US Swine Economics Report

by 5m Editor
27 July 2004, at 12:00am

Regular report by Ron Plain on the US Swine industry, this week reporting that June 2004 was especially kind to hog producers.

Ron Plain
Ron Plain

The retail price of pork was record high in June. At $2.83 per pound, the average price of pork in U.S. grocery stores was 4.9 cents higher than the old record set in September 2001 and 18.6 cents higher than in June 2003. This is especially good news given that commercial pork production during June (1.672 billion pounds) was also a record. Record prices at the same time as record production means pork demand continues to improve.

June 2004 was especially kind to hog producers. The average base price for spot market hogs in June was $77.01/cwt of carcass weight, 21% higher than in June 2003. The farmers' share of the consumers' pork dollar was 36.1% in June. This was the highest for any June since 1997.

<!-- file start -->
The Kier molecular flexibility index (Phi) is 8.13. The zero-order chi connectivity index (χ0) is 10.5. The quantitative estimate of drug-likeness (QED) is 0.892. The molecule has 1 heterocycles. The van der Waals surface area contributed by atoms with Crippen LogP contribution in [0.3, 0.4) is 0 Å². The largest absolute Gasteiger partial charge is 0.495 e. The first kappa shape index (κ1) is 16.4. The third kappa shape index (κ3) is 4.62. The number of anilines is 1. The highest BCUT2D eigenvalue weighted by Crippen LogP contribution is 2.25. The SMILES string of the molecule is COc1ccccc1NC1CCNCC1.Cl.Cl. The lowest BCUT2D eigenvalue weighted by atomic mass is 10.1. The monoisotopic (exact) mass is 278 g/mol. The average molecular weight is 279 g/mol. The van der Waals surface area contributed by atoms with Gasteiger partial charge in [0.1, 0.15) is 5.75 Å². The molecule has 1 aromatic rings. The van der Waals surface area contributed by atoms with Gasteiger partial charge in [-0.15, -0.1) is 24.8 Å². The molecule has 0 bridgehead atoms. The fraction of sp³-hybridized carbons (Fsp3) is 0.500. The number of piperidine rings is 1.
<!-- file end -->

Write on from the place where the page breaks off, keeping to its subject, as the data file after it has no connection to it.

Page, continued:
The packer margin (35.6 cents) in June was below year-ago levels for the tenth consecutive month. Thus far in 2004, packer margins have been the tightest since 2001. This is surprising given that hog slaughter in the first half of 2004 was 582,000 head more than for any previous January-June period. High slaughter levels typically produce wide margins for packers.

Undoubtedly, a key factor in pushing up pork prices is beef prices. The average retail price of beef last month ($4.173/pound) was the highest ever for June and the third highest for any month. Retail pork prices tend to peak in late summer or early fall. September is the most common month for the peak in price. Unfortunately for producers, the continuing increase in retail pork prices usually benefits middlemen more than producers.

5m Editor